5 Tips to Finding Your Team Flow

Every manager should strive to put their team in a flow state.

Have you ever been in that moment when everything seems to be going perfectly? You could be playing tennis and you know where the ball is going before your opponent actually hits it. Or you are working on that next article for INC and the words just seem to pour out of the keyboard.

Most of now know that as being in a “flow state”. Writer and professor Mihaly Csikszentmihalyi pioneered the concept of flow states. I first came to the idea through he book, The Rise of Superman by Steven Kotler (thanks Scott Barstow). This book is a must read for those of you who want to understand both the psychology and biology and furthermore strive to put themselves in a flow state to achieve their goals.

Athletes used to call this being in the zone. Other may refer to being hyper-focused. There are also historical examples in Hindu, Taoism and Buddhism teachings.

Csikszentmihalya defines flow state as being completely present and fully immersed in a task. Sounds easy enough, right? If you can find a flow state individually – good for you. You know the power that emanates from being in the place.

But as a manager, I strive to find team flow state.

Obviously this is imminently more difficult. Here are 5 simple organizing principles for getting your team into a healthy and productive position:

  1. Set Clear Goals. The foundation of every management technique is setting clear goals but you would be surprised to find that many managers assume that everyone knows what they should be working on. Don’t assume! My trick is to use a whiteboard to outline (for all to see) what the goals are.
  2. Outline Simple Tasks. Again, it may seem obvious, but the tasks should 100% support the goals stated above. The entire team needs to see the tasks for each team member so that it is implicitly understood how your tasks support the overall team goals. There are many tools available with this in mind (Trello, Basecamp, etc.). My trick is to use daily or every other day stand-up meeting where each team member shares three things:
    1. What did I accomplish yesterday?
    2. What am I going to accomplish today?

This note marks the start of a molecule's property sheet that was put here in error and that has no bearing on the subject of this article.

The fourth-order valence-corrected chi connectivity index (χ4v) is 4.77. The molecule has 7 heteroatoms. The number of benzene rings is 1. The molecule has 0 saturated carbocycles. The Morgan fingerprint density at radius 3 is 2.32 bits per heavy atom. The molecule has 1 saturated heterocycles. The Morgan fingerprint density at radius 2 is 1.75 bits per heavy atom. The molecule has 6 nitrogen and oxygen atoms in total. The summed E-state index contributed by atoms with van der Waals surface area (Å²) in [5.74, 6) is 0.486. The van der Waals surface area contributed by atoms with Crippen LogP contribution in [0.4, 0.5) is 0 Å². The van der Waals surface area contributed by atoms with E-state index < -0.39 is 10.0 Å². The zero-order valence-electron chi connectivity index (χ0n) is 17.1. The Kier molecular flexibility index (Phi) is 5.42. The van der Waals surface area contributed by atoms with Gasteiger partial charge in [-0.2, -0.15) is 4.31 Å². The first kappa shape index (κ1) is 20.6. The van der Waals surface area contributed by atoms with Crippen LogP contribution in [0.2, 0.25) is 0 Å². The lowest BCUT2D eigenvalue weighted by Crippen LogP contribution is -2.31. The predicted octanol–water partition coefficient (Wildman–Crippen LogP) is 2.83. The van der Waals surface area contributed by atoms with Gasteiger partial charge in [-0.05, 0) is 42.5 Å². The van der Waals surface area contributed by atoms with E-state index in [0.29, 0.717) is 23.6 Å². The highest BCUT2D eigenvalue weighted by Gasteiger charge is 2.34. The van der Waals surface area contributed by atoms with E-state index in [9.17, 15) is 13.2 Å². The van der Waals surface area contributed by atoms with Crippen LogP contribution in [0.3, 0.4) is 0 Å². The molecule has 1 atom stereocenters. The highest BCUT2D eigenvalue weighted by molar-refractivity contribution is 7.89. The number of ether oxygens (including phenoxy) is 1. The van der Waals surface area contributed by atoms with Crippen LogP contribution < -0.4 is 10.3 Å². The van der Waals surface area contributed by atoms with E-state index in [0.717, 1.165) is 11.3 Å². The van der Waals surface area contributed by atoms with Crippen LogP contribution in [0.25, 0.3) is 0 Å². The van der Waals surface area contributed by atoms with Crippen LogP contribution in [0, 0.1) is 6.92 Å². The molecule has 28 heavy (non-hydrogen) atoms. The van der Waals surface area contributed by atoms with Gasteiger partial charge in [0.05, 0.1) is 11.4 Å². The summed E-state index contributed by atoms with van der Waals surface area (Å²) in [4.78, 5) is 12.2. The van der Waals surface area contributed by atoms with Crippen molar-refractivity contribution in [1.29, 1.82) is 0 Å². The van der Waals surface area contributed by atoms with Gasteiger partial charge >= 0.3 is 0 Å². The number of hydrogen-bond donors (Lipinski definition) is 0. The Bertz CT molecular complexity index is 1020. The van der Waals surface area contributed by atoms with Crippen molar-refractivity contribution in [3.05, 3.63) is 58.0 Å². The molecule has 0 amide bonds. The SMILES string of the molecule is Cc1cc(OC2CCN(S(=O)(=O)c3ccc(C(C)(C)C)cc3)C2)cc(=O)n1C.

3. What is standing in my way of achieving that task.
  3. Access To Timely Feedback. One of the flow killers is not knowing if the completion of my task fits the needs of the team. In that moment where you are wondering what you are doing – you fall out of flow and the team productivity grinds to a halt. My trick is to create feedback sessions (like a stand up) 2x per day. This provides everyone a chance to get some feedback on their activity.
  4. Ability and Skills to Complete Task. Everyone likes to be challenged but there are limits. Outlining tasks that are too far outside of a person’s skillset is a recipe for problems. When you are setting the team goals and outlining the tasks for everyone, you should take an honest assessment of the team and individual abilities to complete the task. Tip: build an open and transparent team and this assessment can be done as a team and not behind your office door.
  5. Strong Team Support. I love building great teams. My team members are individually smarter than me. My task is simple; give them the tools and a platform for them to maximize their productivity. One of the critical elements of this is for each team member to respect each other. When I first became a venture capitalist in the late 90’s, the cross-team respect and support became the key element I looked for. It was obvious which organizations were fighting for product control and which organizations had a platform in place for strong team support. You alone as a manager set that tone.

Finding a team flow state is the hallmark of a great manager. Achieving team flow state will create serious success in your business.

This article first appeared in INC.COM – find more of my articles there.

Speaker, investor, mentor, startup founder. One of 3 or 4 Co-Founders of MapQuest (sold to AOL for $1.2B). Managing Director of $25M Venture Fund in late 90's. CEO, COO or President of various companies ranging from $200k to $20M in size. One of two Managing Directors of The Startup Factory (35 investments across 7 cohorts), founder and MC of the Big Top Reverse Job Fair and national writer and speaker waxing poetic around startups and startup communities. Currently EIR @ Techstars with Brad Feld ~ Startup Communities, to help community leaders around the world grow their startup community.

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